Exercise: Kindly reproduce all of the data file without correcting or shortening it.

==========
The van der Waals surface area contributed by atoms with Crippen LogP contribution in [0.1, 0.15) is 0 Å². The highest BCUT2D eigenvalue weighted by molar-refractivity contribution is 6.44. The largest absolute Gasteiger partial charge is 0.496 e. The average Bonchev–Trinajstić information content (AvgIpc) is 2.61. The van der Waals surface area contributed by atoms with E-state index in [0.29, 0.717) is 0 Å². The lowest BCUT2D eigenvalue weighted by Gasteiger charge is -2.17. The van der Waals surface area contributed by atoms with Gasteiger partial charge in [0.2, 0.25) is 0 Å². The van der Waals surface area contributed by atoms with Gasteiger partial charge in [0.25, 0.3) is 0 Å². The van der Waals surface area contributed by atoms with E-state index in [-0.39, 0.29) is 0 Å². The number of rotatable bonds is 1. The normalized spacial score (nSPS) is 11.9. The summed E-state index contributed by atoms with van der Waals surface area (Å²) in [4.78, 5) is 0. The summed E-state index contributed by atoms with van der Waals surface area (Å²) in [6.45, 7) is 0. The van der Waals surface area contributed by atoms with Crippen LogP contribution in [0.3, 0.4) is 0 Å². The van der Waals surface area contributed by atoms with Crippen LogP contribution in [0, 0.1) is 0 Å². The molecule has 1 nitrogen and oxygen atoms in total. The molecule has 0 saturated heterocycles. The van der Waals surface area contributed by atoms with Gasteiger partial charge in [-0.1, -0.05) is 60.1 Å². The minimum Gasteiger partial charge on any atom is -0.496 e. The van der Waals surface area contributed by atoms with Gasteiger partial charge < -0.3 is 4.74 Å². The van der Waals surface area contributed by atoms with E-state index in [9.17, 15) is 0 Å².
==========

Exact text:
The van der Waals surface area contributed by atoms with Crippen LogP contribution in [0.1, 0.15) is 0 Å². The highest BCUT2D eigenvalue weighted by molar-refractivity contribution is 6.44. The largest absolute Gasteiger partial charge is 0.496 e. The average Bonchev–Trinajstić information content (AvgIpc) is 2.61. The van der Waals surface area contributed by atoms with E-state index in [0.29, 0.717) is 0 Å². The lowest BCUT2D eigenvalue weighted by Gasteiger charge is -2.17. The van der Waals surface area contributed by atoms with Gasteiger partial charge in [0.2, 0.25) is 0 Å². The van der Waals surface area contributed by atoms with Gasteiger partial charge in [0.25, 0.3) is 0 Å². The van der Waals surface area contributed by atoms with E-state index in [-0.39, 0.29) is 0 Å². The number of rotatable bonds is 1. The normalized spacial score (nSPS) is 11.9. The summed E-state index contributed by atoms with van der Waals surface area (Å²) in [4.78, 5) is 0. The summed E-state index contributed by atoms with van der Waals surface area (Å²) in [6.45, 7) is 0. The van der Waals surface area contributed by atoms with Crippen LogP contribution in [0.3, 0.4) is 0 Å². The van der Waals surface area contributed by atoms with Crippen LogP contribution in [0, 0.1) is 0 Å². The molecule has 1 nitrogen and oxygen atoms in total. The molecule has 0 saturated heterocycles. The van der Waals surface area contributed by atoms with Gasteiger partial charge in [-0.1, -0.05) is 60.1 Å². The minimum Gasteiger partial charge on any atom is -0.496 e. The van der Waals surface area contributed by atoms with Gasteiger partial charge < -0.3 is 4.74 Å². The van der Waals surface area contributed by atoms with E-state index in [9.17, 15) is 0 Å².